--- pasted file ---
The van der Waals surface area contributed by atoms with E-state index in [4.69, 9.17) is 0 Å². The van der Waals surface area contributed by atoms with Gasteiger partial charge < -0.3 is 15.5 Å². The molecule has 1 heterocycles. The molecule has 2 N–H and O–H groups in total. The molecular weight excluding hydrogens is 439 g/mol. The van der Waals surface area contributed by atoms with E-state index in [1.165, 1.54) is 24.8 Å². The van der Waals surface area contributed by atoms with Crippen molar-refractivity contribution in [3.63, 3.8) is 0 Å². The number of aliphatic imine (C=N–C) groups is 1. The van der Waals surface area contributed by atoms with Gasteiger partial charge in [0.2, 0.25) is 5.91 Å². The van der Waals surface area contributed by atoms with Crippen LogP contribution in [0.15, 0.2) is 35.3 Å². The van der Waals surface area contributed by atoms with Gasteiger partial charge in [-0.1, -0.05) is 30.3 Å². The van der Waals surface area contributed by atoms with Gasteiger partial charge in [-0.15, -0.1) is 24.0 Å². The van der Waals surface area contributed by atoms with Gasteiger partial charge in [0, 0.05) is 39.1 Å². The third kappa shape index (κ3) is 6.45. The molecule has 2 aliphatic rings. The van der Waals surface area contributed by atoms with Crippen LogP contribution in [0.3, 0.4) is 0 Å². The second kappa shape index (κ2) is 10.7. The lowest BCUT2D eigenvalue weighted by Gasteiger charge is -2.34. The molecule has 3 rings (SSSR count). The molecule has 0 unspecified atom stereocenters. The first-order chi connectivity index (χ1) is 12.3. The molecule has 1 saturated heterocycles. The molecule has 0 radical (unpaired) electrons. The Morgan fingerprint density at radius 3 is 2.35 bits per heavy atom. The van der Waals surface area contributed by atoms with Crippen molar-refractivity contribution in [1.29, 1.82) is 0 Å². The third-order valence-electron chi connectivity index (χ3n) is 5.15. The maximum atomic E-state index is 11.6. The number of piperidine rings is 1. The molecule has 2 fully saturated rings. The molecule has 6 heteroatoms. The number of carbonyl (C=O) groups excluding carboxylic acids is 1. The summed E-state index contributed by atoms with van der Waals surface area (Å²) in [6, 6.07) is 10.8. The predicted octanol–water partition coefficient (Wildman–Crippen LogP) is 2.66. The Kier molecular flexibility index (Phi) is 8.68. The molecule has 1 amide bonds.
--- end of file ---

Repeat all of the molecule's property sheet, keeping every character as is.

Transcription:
The van der Waals surface area contributed by atoms with E-state index in [4.69, 9.17) is 0 Å². The van der Waals surface area contributed by atoms with Gasteiger partial charge < -0.3 is 15.5 Å². The molecule has 1 heterocycles. The molecule has 2 N–H and O–H groups in total. The molecular weight excluding hydrogens is 439 g/mol. The van der Waals surface area contributed by atoms with E-state index in [1.165, 1.54) is 24.8 Å². The van der Waals surface area contributed by atoms with Crippen molar-refractivity contribution in [3.63, 3.8) is 0 Å². The number of aliphatic imine (C=N–C) groups is 1. The van der Waals surface area contributed by atoms with Gasteiger partial charge in [0.2, 0.25) is 5.91 Å². The van der Waals surface area contributed by atoms with Crippen LogP contribution in [0.15, 0.2) is 35.3 Å². The van der Waals surface area contributed by atoms with Gasteiger partial charge in [-0.1, -0.05) is 30.3 Å². The van der Waals surface area contributed by atoms with Gasteiger partial charge in [-0.15, -0.1) is 24.0 Å². The van der Waals surface area contributed by atoms with Gasteiger partial charge in [0, 0.05) is 39.1 Å². The third kappa shape index (κ3) is 6.45. The molecule has 2 aliphatic rings. The van der Waals surface area contributed by atoms with Crippen LogP contribution in [0.3, 0.4) is 0 Å². The second kappa shape index (κ2) is 10.7. The lowest BCUT2D eigenvalue weighted by Gasteiger charge is -2.34. The molecule has 3 rings (SSSR count). The molecule has 0 unspecified atom stereocenters. The first-order chi connectivity index (χ1) is 12.3. The molecule has 1 saturated heterocycles. The molecule has 0 radical (unpaired) electrons. The Morgan fingerprint density at radius 3 is 2.35 bits per heavy atom. The van der Waals surface area contributed by atoms with Crippen molar-refractivity contribution in [1.29, 1.82) is 0 Å². The third-order valence-electron chi connectivity index (χ3n) is 5.15. The maximum atomic E-state index is 11.6. The number of piperidine rings is 1. The molecule has 2 fully saturated rings. The molecule has 6 heteroatoms. The number of carbonyl (C=O) groups excluding carboxylic acids is 1. The summed E-state index contributed by atoms with van der Waals surface area (Å²) in [6, 6.07) is 10.8. The predicted octanol–water partition coefficient (Wildman–Crippen LogP) is 2.66. The Kier molecular flexibility index (Phi) is 8.68. The molecule has 1 amide bonds.